New International Open Letter Warns US Lawmakers over Net Neutrality Rollback

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New International Open Letter Warns US Lawmakers over Net Neutrality Rollback

A growing network of international businesses and organizations are warning the US Federal Communications Commission that a rollback of Title II net neutrality rules could create “significant social and economic harms," with StartPage.com CEO Robert Beens weighing in and spearheading the effort.

Zeist, The Netherlands - A growing network of international businesses and organizations are warning the US Federal Communications Commission (FCC) that a rollback of Title II net neutrality rules could create “significant social and economic harms.” Earlier this year, FCC Chairman Ajit Pai announced plans to roll back these rules that currently require US Internet Service Providers (ISPs) to treat all Internet traffic equally — even traffic that originates from overseas.

Businesses and organizations that operate from outside the US, including European Digital Rights (EDRi), Access Now, Reporters Without Borders and Dutch privacy search engine StartPage.com are expressing their concerns over the rollback plans in a new letter addressed to Pai and the US Congress.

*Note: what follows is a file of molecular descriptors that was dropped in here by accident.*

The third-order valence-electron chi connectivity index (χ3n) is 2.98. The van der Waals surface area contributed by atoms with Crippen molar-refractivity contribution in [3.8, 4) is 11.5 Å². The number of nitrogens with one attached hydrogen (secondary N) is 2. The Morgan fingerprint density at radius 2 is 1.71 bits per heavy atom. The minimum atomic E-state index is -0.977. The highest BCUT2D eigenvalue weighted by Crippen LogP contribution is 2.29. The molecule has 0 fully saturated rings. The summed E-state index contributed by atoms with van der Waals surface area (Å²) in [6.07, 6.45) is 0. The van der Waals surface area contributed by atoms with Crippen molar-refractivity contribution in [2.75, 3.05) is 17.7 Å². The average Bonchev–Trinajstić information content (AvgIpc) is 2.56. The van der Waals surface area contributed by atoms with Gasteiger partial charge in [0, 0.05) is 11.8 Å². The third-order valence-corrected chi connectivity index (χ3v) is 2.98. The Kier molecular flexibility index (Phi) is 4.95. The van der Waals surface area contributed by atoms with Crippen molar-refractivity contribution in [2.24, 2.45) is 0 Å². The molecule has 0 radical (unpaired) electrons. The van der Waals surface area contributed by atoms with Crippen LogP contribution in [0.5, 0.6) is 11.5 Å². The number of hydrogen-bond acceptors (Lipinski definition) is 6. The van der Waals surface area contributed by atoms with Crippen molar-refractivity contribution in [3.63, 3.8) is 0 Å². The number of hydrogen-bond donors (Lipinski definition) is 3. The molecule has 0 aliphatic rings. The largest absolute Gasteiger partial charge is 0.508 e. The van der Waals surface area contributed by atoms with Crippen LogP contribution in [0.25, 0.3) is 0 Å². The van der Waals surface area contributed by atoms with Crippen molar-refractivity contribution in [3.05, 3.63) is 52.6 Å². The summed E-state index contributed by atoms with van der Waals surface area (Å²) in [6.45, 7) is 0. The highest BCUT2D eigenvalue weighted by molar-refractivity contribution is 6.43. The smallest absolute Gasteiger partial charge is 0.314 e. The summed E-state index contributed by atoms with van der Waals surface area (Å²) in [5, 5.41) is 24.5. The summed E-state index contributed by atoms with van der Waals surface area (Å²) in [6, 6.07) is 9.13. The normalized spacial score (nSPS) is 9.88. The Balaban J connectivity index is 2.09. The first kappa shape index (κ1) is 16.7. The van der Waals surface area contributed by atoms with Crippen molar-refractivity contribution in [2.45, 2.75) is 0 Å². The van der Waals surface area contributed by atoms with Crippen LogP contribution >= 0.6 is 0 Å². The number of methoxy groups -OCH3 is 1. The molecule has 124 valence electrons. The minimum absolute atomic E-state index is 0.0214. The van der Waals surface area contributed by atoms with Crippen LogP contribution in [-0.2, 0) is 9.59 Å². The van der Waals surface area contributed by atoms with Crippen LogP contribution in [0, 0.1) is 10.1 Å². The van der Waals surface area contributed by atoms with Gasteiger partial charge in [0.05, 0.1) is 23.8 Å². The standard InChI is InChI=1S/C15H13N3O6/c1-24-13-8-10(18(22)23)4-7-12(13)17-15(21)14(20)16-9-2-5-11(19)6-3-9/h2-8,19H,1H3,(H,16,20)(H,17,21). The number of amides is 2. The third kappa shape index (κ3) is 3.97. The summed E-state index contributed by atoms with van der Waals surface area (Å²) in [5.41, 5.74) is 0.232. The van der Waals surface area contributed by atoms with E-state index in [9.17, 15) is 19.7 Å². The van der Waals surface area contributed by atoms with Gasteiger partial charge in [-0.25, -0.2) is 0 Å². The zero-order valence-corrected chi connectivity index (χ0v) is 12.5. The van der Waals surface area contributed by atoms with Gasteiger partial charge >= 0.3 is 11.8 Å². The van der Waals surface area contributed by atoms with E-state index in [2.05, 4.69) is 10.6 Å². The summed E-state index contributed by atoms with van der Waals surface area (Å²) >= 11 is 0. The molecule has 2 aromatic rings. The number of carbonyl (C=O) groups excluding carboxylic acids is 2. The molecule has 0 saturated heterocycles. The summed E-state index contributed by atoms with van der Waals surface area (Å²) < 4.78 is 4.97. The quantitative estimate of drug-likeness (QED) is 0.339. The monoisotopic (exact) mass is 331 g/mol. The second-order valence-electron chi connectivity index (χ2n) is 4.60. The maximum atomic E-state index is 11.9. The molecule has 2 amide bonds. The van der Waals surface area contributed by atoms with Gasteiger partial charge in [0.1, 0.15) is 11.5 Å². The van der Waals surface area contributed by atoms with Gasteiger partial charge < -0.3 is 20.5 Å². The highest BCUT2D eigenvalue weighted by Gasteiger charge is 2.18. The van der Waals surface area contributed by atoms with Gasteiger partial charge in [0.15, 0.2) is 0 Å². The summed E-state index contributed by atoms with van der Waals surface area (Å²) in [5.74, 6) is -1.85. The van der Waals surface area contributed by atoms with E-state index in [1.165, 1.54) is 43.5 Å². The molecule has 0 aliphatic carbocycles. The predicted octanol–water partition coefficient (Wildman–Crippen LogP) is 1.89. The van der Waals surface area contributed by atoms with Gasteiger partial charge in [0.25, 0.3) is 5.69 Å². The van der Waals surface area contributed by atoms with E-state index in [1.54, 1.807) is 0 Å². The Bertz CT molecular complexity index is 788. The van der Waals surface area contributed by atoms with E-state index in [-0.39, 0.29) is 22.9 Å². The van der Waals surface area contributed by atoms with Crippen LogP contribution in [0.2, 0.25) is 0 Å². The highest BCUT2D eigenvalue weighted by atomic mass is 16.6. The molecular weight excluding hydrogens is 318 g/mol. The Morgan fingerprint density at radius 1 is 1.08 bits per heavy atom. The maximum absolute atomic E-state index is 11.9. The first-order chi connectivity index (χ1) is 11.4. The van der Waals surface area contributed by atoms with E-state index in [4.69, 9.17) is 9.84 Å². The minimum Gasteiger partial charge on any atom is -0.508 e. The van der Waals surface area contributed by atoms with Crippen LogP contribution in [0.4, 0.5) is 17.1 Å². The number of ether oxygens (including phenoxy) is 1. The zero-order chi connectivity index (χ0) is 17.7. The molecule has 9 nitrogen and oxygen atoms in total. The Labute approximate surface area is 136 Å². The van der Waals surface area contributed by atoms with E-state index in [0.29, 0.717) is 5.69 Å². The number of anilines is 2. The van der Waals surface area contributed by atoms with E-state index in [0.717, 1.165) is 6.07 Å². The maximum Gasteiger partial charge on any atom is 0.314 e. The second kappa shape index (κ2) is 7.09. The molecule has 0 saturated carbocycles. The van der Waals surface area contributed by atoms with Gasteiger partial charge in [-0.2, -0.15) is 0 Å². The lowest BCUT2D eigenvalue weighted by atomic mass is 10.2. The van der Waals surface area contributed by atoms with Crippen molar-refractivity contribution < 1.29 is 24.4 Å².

Over 200 have already signed onto the letter and additional signatures are being added on a rolling basis.

While Pai has seemingly ignored overwhelming support for Title II in the over 20 million net neutrality comments filed by his country’s own citizens, it hasn’t deterred StartPage.com CEO Robert Beens from weighing in.

“The Internet is a shared world marketplace and forum that calls for international cooperation and diplomacy,” said Beens. “The US should solicit input from all parties that could be affected. It’s simply the right thing to do, and we hope that Chairman Pai will give our concerns serious consideration.”

If the US repeals net neutrality rules, signatories warn in the letter, it could harm or destroy global businesses and organizations by allowing US ISPs to decide what their US customers can see and do online while using their services, even discriminating against international traffic. ISPs would have the power to block sites and apps, and even force websites to pay expensive “prioritization” fees just to reach customers. Of course, this would have serious implications for freedom of information.

The group has released its letter to Pai and the US Congress in time for the September 26 FCC open meeting. It is available online at theworldfornetneutrality.com.

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